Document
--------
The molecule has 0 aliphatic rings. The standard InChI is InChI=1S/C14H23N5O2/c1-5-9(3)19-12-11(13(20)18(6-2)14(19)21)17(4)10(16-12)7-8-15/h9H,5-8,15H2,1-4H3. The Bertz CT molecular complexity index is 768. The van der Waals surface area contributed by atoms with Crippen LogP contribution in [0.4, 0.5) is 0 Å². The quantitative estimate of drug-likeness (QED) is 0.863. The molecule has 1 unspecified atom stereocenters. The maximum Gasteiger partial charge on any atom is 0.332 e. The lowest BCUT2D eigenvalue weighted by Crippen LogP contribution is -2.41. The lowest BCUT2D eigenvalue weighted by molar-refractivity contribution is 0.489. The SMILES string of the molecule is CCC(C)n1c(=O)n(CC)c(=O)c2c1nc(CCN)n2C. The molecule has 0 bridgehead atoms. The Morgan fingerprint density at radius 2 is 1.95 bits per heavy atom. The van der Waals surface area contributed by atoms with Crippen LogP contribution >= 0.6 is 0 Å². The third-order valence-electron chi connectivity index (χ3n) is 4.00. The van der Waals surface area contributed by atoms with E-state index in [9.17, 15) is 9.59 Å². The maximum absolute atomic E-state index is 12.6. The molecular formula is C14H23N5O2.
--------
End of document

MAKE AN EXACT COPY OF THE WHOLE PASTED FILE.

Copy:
The molecule has 0 aliphatic rings. The standard InChI is InChI=1S/C14H23N5O2/c1-5-9(3)19-12-11(13(20)18(6-2)14(19)21)17(4)10(16-12)7-8-15/h9H,5-8,15H2,1-4H3. The Bertz CT molecular complexity index is 768. The van der Waals surface area contributed by atoms with Crippen LogP contribution in [0.4, 0.5) is 0 Å². The quantitative estimate of drug-likeness (QED) is 0.863. The molecule has 1 unspecified atom stereocenters. The maximum Gasteiger partial charge on any atom is 0.332 e. The lowest BCUT2D eigenvalue weighted by Crippen LogP contribution is -2.41. The lowest BCUT2D eigenvalue weighted by molar-refractivity contribution is 0.489. The SMILES string of the molecule is CCC(C)n1c(=O)n(CC)c(=O)c2c1nc(CCN)n2C. The molecule has 0 bridgehead atoms. The Morgan fingerprint density at radius 2 is 1.95 bits per heavy atom. The van der Waals surface area contributed by atoms with Crippen LogP contribution >= 0.6 is 0 Å². The third-order valence-electron chi connectivity index (χ3n) is 4.00. The van der Waals surface area contributed by atoms with E-state index in [9.17, 15) is 9.59 Å². The maximum absolute atomic E-state index is 12.6. The molecular formula is C14H23N5O2.